A group of people from the Wet’suwet’en Nation, who set up a checkpoint in northern British Columbia to oppose construction of the TransCanada Coastal GasLink pipeline, are raising the alarm over a “massive” RCMP mobilization nearby.
“We face the real and imminent threat of forcible removal from our own homelands,” they declared in a Facebook post Saturday night.
They spotted busloads of RCMP officers and tactical vehicles arrive in Smithers and Houston, B.C. on Saturday, Jen Wickham, a spokesperson for the group, told VICE News.
The original checkpoint dates back to April 2009, when it was set up by a house group called Unist'ot'en in response to a number of proposed pipelines on their territory. Each clan in the Wet'suwet'en Nation has two to three house groups, which are made up of family networks. Over the years, the camp has grown to include several more buildings and a healing centre for people with addictions, located directly in the path of several proposed pipelines, including the Coastal GasLink pipeline.
The 670-kilometre proposed pipeline would deliver natural gas across northern B.C., and deliver it to a facility near Kitimat, where LNG Canada plans to convert it into liquefied natural gas that will be exported to international markets. Coastal GasLink announced imminent construction on the project on Oct. 2, 2018.
Gidimt’en, one of the five clans of the Wet’suwet’en Nation, has territory neighbouring Unist’ot’en. Gidimt’en people have set up a second checkpoint — this one blocking the Morice River Bridge and Morice West Forest Service Road — to support the Unist’ot’en camp. The decision to do so was ratified at a feast on Dec. 16, 2018. (Photo above of the Dini Ze' (highest hereditary chiefs) of the Wet'suwet'en Nation, via Unist'ot'en Facebook page)
On Dec. 14, the B.C. Supreme Court issued an injunction against anyone who prevents Coastal GasLink Pipeline Limited workers from accessing pipeline construction sites. On Dec. 21, the injunction was expanded, with a judge ordering Wet’suwet’en people to remove any blockades within 72 hours, and authorizing police to arrest anyone who contravenes the order.
In a press release Sunday morning, B.C. RCMP said, “As with previous injunction orders and police enforcement clauses, the Court issues the Injunction Order, and then the police is given discretion to determine how and when to implement the Order.”
“For the land in question, where the Unist’ot’en camp is currently located near Houston, B.C., it is our understanding that there has been no declaration of Aboriginal title in the Courts of Canada,” the release states. “In 1997, the Supreme Court of Canada issued an important decision, Delgamuukw v. British Columbia, that considered Aboriginal titles to Gitxsan and Wet’suwet’en traditional territories. The Supreme Court of Canada decided that a new trial was required to determine whether Aboriginal title had been established for these lands, and to hear from other Indigenous nations which have a stake in the territory claimed. The new trial has never been held, meaning that Aboriginal title to this land, and which Indigenous nation holds it, has not been determined.” (Photo above of RCMP vehicles in Houston, B.C. via Jen Wickham)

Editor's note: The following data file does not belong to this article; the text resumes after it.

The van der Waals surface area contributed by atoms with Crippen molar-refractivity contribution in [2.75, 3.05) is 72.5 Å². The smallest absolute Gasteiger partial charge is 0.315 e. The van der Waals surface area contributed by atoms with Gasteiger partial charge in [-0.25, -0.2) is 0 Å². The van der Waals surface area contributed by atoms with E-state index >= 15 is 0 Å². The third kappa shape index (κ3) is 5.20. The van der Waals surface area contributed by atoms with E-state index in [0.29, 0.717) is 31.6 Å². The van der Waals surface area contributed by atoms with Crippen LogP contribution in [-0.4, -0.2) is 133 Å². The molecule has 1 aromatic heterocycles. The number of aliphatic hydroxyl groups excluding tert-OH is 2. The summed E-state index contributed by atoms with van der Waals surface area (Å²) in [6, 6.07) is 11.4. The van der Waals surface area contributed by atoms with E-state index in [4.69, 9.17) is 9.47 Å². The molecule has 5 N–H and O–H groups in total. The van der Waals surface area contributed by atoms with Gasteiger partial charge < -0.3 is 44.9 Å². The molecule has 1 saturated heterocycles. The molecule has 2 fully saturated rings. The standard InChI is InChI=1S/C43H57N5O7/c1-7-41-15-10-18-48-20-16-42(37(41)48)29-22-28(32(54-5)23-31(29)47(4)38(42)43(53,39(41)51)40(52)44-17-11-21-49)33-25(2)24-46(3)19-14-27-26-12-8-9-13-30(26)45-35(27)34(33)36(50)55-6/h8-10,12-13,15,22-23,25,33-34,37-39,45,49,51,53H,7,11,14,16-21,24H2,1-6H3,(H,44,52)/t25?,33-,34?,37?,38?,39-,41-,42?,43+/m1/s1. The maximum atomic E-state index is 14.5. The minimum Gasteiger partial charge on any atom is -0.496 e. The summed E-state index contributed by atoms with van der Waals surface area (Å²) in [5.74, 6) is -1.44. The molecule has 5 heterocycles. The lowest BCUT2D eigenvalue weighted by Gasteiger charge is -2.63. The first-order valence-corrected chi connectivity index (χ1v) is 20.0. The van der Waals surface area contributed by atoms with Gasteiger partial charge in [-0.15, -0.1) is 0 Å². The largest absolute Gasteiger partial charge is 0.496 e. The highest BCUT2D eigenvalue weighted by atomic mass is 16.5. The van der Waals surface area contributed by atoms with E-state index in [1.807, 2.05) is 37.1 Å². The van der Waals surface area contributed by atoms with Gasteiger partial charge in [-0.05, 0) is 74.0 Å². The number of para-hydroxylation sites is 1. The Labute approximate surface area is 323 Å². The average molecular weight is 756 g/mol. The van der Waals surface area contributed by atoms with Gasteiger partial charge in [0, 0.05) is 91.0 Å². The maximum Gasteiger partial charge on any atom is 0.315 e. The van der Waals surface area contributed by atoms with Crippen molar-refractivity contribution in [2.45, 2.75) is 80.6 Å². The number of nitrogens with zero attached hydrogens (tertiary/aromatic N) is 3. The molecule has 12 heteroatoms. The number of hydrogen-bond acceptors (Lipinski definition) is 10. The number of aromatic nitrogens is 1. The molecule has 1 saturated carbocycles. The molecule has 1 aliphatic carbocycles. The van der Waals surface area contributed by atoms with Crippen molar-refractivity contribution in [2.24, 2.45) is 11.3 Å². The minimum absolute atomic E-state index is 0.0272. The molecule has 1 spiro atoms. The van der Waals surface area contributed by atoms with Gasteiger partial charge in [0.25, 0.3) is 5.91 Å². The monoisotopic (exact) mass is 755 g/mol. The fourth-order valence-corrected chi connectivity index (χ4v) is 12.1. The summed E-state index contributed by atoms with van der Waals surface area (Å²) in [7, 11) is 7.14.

But according to the Wet’suwet’en group opposing the pipeline, the Supreme Court ruling confirmed that they had never signed treaties with Canada or given up rights and titles to 22,000 square kilometres of land in northern B.C.
“You know, there’s all this talk about reconciliation, and yet the Wet’suwet’en people, who have proven in Canada’s highest court that we never surrendered, ceded or extinguished our title, are still having to physically defend ourselves and our territory against an invasion,” Wickham, the spokesperson for the group, told VICE News over the phone Sunday.
“This is completely unceded territory,” she added.
Wickham explained that the pipeline is a threat to the environment, Wet’suwet’en people and their culture.
“Based on our Wet’suwet’en law and our origin stories, we are responsible for taking care of the territories,” she said. “We want to be able to have our children and our grandchildren experience what it’s like to be Wet’suwet’en. And we can’t do that if there’s no salmon, and there’s no berries and no moose. It’s our responsibility to the territories that have sustained us for thousands of years to make sure that our future generations will also be sustained by those territories.”
Gas pipelines can and do explode. In October 2018, a gas pipeline explosion near Prince George, B.C., forced a different First Nation, Lheidli T’enneh, to evacuate.
Since the group first put out the call for support, Wickham said they had seen supportive social media posts from across Canada, the U.S. and as far away as Australia.
B.C. RCMP has not said when officers will move in on the checkpoints and camp.
“We would like to emphasize that the RCMP respects the Wet’suwet’en culture, the connection to the land and traditions being taught and passed on at the camp, and the importance of the camp to healing,” it said in a statement. “We also recognize the importance of open and direct dialogue between all parties involved in this dispute.”
The RCMP says its primary concerns are “public safety, police officer safety, and preservation of the right to peaceful, lawful and safe protest, within the terms set by the Supreme Court in the injunction.”
Cover image via the Unist'ot'en Facebook page.